Big Ang's Cousin Saved Inmate's Life, Gets 20 Yrs

Grasso said he was with “two other guys,” waiting to be delivered to the courtroom for a hearing on his 2012 gun charge. That's when he noticed someone "dangling."
Luigi Grasso, Big Ang's cousin.

It was about about six months ago when newspapers were reporting that Luigi Grasso, cousin of ‘Mob Wives’ star Big Ang, had saved a suicidal inmate's life in a courthouse holding cell before Grasso’s appearance on a weapons rap. 

Grasso's actions were lauded by no less than a Manhattan judge. 

The distressed suicidal inmate, who was never identified by officials, had fashioned a noose from a T-shirt and was hanging from the top bar in the pens of Manhattan Criminal Court at 111 Centre St. on Oct. 7 when the brawny mobster literally leaped into the air to save him, according to witnesses.

“I was sitting down, reading my legal work in the bullpen,” Grasso, who is two inches under 6 feet and weighs in at around 280 pounds, told the Daily News from Rikers Island.

“I’d seen this guy dangling from the ceiling and he was there for a while. I grabbed him and I untied him.” 

Grasso said he was with “two other guys,” waiting to be delivered to the courtroom for a hearing on his 2012 gun charge. That's when he noticed someone "dangling." 

For his quick-thinking efforts, Grasso, 47, was praised by Justice Bruce Allen, who said: 

“Before appearances are made, we have to acknowledge Mr. Grasso. Apparently he was instrumental in helping downstairs with another inmate who was in some difficulty. Thank you, Mr. Grasso.” 

A mere seconds later, Allen denied Grasso's defense team’s bid to suppress statements and evidence, which would've likely led to a new trial.

Surveillance photo of Grasso.

Alex Grosshtern, who is Grasso's lawyer, said his client rushing to the aid of an ailing fellow inmate was a display of “his true character.”

The story reached its conclusion last week, when Grasso was sentenced to 20 years to life in the Manhattan weapons case.

Luigi Grasso, aka Ronnie Petrino, was sentenced for transporting a cache of weapons and other potential robbery tools in 2012.

In any event, the new sentence will at least run concurrently with the 38-year federal prison term he’s already serving in another case, the one in which Hector Pagan testified.

Manhattan Supreme Court Justice Ellen Biben, who presided over Grasso's trial last year, said that "extended incarceration and the lifetime supervision are warranted to protect the public interest."

Yet letting Hector Pagan out, the shooter who actually killed James Donovan -- then testified against his cohorts in crime, that is in the interest of protecting the public?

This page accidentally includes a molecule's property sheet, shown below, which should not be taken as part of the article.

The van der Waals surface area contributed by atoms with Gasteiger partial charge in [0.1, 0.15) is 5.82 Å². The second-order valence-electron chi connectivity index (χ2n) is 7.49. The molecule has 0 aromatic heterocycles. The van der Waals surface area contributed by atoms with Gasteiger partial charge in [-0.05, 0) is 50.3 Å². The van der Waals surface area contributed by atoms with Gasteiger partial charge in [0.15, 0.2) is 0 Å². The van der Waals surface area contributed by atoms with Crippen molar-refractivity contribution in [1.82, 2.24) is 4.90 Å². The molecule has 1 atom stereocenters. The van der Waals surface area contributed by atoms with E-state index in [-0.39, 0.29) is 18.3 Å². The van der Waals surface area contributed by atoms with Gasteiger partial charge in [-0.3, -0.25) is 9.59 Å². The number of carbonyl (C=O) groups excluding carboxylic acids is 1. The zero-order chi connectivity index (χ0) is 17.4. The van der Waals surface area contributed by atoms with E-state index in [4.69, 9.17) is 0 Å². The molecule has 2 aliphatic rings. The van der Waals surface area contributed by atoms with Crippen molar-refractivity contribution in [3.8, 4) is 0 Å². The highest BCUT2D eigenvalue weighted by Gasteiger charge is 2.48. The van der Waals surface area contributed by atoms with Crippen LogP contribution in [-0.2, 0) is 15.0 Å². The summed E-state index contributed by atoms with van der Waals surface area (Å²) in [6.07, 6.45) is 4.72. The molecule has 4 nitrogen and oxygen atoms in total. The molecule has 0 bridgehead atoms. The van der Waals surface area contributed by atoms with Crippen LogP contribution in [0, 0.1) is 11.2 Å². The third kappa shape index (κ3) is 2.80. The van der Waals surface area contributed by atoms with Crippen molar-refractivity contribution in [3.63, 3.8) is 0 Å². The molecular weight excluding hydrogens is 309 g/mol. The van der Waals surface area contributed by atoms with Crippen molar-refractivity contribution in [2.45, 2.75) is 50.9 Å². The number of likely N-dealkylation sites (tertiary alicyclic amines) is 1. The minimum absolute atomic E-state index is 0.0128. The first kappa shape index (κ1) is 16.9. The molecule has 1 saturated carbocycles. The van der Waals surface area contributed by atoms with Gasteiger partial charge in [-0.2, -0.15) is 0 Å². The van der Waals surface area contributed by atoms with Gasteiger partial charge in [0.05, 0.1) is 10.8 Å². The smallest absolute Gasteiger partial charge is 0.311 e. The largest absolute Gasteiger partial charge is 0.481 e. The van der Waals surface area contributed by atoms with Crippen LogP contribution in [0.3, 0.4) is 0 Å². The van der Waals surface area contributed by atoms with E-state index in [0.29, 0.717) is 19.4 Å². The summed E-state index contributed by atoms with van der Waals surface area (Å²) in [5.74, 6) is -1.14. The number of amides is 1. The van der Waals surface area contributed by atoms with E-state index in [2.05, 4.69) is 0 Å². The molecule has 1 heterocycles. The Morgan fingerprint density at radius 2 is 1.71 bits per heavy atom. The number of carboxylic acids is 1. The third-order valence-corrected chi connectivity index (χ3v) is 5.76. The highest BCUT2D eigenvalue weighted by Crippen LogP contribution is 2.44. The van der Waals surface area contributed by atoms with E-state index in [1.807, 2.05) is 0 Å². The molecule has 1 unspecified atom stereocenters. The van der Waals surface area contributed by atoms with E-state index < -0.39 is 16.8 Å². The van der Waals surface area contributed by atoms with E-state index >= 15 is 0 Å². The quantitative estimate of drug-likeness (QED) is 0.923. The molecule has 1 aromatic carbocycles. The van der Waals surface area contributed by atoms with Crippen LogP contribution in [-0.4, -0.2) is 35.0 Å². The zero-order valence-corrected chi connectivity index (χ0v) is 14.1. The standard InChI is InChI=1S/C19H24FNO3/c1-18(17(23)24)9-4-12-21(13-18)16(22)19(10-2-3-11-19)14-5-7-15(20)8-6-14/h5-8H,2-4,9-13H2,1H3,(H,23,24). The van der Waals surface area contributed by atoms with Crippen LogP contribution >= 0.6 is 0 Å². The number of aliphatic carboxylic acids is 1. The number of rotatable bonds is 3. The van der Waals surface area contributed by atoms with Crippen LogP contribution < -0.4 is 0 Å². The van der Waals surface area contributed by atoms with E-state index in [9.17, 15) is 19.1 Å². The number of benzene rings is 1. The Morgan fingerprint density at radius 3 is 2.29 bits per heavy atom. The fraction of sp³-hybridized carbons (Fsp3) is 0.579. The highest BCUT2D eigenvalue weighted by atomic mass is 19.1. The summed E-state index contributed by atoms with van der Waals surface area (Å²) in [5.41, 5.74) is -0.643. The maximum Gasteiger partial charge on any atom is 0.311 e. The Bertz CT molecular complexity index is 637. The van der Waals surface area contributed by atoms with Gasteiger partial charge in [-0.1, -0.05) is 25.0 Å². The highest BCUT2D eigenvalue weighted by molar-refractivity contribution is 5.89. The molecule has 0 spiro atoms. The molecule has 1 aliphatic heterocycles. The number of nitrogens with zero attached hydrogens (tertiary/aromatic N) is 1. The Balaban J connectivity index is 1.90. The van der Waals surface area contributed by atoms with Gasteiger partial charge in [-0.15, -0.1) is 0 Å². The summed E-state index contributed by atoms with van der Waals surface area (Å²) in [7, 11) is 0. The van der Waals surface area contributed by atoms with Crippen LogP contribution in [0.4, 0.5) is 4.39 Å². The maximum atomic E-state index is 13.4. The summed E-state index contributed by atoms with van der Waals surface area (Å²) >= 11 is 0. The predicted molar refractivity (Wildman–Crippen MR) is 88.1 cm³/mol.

As noted in March 2014:

Luigi Grasso and Richard Riccardi were found guilty for the killing of James Donovan.

Grasso, 46, of Staten Island, and Riccardi, 41, of Manalapan, N.J., each face a minimum of 10 years and maximum of life in prison.

They were both convicted on conspiracy, robbery, firearms use and murder charges.

"The defendants plotted this brazen robbery and took the life of James Donovan because of their unrelenting greed," said Loretta Lynch, U.S. attorney for the Eastern District of New York. "After lying in wait for Donovan, the defendants coldly robbed him, shot him and left him to die in the street."

While authorities said Grasso and Riccardi helped plan and carry out the July 2010 fatal robbery, the actual shooter was Hector Pagan, the cooperating witness in the case who testified against Grasso and Riccardi at the two-week trial in an effort to reduce his own potential prison sentence.

Renee Graziano's ex-husband.

"I just can't understand how the government has no problem letting the shooter go so you can put away two guys who only wanted to rob him," said Susan Kellman, Mr. Riccardi's lawyer.

That makes two of us, Ms. Kellman.....

According to the WSJ, Donovan was being investigated by the Business Integrity Commission, a city agency overseeing private garbage haulers and other businesses, when he was murdered.

On the day of the murder, BIC investigators were monitoring by camera a business in Gravesend, Brooklyn, where they knew Donovan made weekly transactions. According to court records, a glitch caused the camera to stop recording as the fatal robbery started. 

However, investigators said they found surveillance footage from nearby stores and discarded cigarette butts that put the three men at the scene at the time of the murder.